Abstract: TH-PO993

Is Body Mass Index a Significant Independent Risk Factor for Graft Failure and Patient Death in the Modern Immunosuppressive Era?

Session Information

Category: Transplantation

  • 1702 Transplantation: Clinical and Translational

Authors

  • Shin, Ho Sik, Harvard Medical School,BWH,Transplantation Research Center, Boston, United States
  • Chandraker, Anil K., Harvard Medical School,BWH,Transplantation Research Center, Boston, Massachusetts, United States
Background

In previous studies, kidney transplant recipients with high body mass index (BMI) had inferior or superior outcomes compared to patients with lower BMI, and thus it remains unclear whether BMI is a significant independent risk factor for graft failure and patient death in the modern immunosuppressive era. We used United Network for Organ Sharing (UNOS) data to determine whether obesity affects patient and graft outcome following kidney transplantation.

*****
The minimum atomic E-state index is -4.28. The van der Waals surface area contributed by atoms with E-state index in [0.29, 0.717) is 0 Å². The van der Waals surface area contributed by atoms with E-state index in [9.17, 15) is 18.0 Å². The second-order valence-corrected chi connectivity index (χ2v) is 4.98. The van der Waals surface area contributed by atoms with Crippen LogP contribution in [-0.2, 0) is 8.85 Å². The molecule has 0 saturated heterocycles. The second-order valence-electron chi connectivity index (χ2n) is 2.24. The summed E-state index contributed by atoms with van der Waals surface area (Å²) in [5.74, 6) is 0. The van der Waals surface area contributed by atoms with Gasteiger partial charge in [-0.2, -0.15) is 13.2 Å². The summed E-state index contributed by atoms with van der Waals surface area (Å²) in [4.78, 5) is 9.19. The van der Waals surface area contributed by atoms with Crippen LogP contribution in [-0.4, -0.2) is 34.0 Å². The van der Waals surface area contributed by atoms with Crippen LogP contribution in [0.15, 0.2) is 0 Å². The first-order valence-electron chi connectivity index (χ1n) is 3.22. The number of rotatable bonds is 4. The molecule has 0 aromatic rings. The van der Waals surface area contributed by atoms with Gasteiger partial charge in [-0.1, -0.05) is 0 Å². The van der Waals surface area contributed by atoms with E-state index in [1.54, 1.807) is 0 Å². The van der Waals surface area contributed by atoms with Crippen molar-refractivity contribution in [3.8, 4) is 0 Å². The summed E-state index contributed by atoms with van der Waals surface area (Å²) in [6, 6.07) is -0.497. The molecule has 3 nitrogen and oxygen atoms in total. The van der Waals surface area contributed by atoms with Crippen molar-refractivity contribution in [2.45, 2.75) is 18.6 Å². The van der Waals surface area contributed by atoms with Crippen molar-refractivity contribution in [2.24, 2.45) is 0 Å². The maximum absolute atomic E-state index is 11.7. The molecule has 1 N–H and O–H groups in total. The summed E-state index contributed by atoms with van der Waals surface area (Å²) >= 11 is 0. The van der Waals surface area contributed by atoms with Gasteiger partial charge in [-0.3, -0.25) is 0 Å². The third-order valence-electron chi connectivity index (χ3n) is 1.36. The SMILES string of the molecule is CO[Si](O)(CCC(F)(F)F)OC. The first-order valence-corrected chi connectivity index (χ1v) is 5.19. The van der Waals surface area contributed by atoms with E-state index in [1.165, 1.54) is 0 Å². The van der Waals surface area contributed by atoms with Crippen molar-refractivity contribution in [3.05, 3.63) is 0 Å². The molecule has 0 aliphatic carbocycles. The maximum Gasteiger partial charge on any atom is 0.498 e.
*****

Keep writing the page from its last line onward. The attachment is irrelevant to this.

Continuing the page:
Methods

From the UNOS database, we identified patients who underwent primary kidney-only transplantation between 1987 and 2016. The study sample consisted of 69,749 from 1987-1999 and 197,986 from 2000-2016. We correlated BMI with graft and patient survival, and created multivariate models to evaluate the independent effect of BMI on graft and patient outcomes, adjusting for factors known to affect graft success and patient survival.

Results

Mean BMI shifted from 25 kg/m2 in 1987-1999 to 27 kg/m2 in 2000-2016. Higher BMI was associated with significantly worse graft, patient and patient with functioning graft survival from 1987-1999. Lower and higher BMI were also associated with significantly worse graft, patient and patient with functioning graft survival from 2000-2016. In the same BMI group, graft and patient survival rates from 2000-2016 were higher than in 1987-1999.Cox regression modeling hazard ratios showed that obesity also increased the risk of graft failure and patient death.

Conclusion

BMI is a significant independent risk factor for graft failure and patient death in the modern immunosuppressive era.